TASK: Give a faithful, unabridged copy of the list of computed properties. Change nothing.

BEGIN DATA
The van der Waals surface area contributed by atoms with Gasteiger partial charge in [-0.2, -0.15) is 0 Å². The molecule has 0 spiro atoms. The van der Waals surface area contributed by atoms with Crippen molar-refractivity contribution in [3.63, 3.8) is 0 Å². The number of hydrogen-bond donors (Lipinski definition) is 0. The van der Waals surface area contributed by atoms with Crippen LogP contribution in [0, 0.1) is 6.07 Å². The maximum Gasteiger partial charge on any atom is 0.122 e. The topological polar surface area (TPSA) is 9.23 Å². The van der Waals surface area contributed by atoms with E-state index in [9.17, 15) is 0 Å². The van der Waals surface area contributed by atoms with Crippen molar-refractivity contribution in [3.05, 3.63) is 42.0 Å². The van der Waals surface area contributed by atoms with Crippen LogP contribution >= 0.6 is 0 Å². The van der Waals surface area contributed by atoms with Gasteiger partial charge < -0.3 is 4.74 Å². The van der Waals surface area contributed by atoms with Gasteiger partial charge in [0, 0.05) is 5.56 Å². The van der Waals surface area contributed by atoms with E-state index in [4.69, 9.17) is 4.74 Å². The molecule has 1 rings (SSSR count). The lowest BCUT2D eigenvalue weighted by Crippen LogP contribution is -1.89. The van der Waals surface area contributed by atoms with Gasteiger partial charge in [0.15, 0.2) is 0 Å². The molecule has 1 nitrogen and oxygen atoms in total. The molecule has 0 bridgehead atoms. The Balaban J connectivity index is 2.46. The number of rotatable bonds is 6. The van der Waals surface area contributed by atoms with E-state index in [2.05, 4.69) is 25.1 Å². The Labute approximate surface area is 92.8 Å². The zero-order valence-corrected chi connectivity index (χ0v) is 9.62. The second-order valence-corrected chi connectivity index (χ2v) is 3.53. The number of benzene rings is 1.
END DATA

The van der Waals surface area contributed by atoms with Gasteiger partial charge in [-0.2, -0.15) is 0 Å². The molecule has 0 spiro atoms. The van der Waals surface area contributed by atoms with Crippen molar-refractivity contribution in [3.63, 3.8) is 0 Å². The number of hydrogen-bond donors (Lipinski definition) is 0. The van der Waals surface area contributed by atoms with Crippen LogP contribution in [0, 0.1) is 6.07 Å². The maximum Gasteiger partial charge on any atom is 0.122 e. The topological polar surface area (TPSA) is 9.23 Å². The van der Waals surface area contributed by atoms with E-state index in [9.17, 15) is 0 Å². The van der Waals surface area contributed by atoms with Crippen molar-refractivity contribution in [3.05, 3.63) is 42.0 Å². The van der Waals surface area contributed by atoms with Crippen LogP contribution >= 0.6 is 0 Å². The van der Waals surface area contributed by atoms with Gasteiger partial charge < -0.3 is 4.74 Å². The van der Waals surface area contributed by atoms with Gasteiger partial charge in [0, 0.05) is 5.56 Å². The van der Waals surface area contributed by atoms with E-state index in [4.69, 9.17) is 4.74 Å². The molecule has 1 rings (SSSR count). The lowest BCUT2D eigenvalue weighted by Crippen LogP contribution is -1.89. The van der Waals surface area contributed by atoms with Gasteiger partial charge in [0.15, 0.2) is 0 Å². The molecule has 1 nitrogen and oxygen atoms in total. The molecule has 0 bridgehead atoms. The Balaban J connectivity index is 2.46. The number of rotatable bonds is 6. The van der Waals surface area contributed by atoms with E-state index in [2.05, 4.69) is 25.1 Å². The Labute approximate surface area is 92.8 Å². The zero-order valence-corrected chi connectivity index (χ0v) is 9.62. The second-order valence-corrected chi connectivity index (χ2v) is 3.53. The number of benzene rings is 1.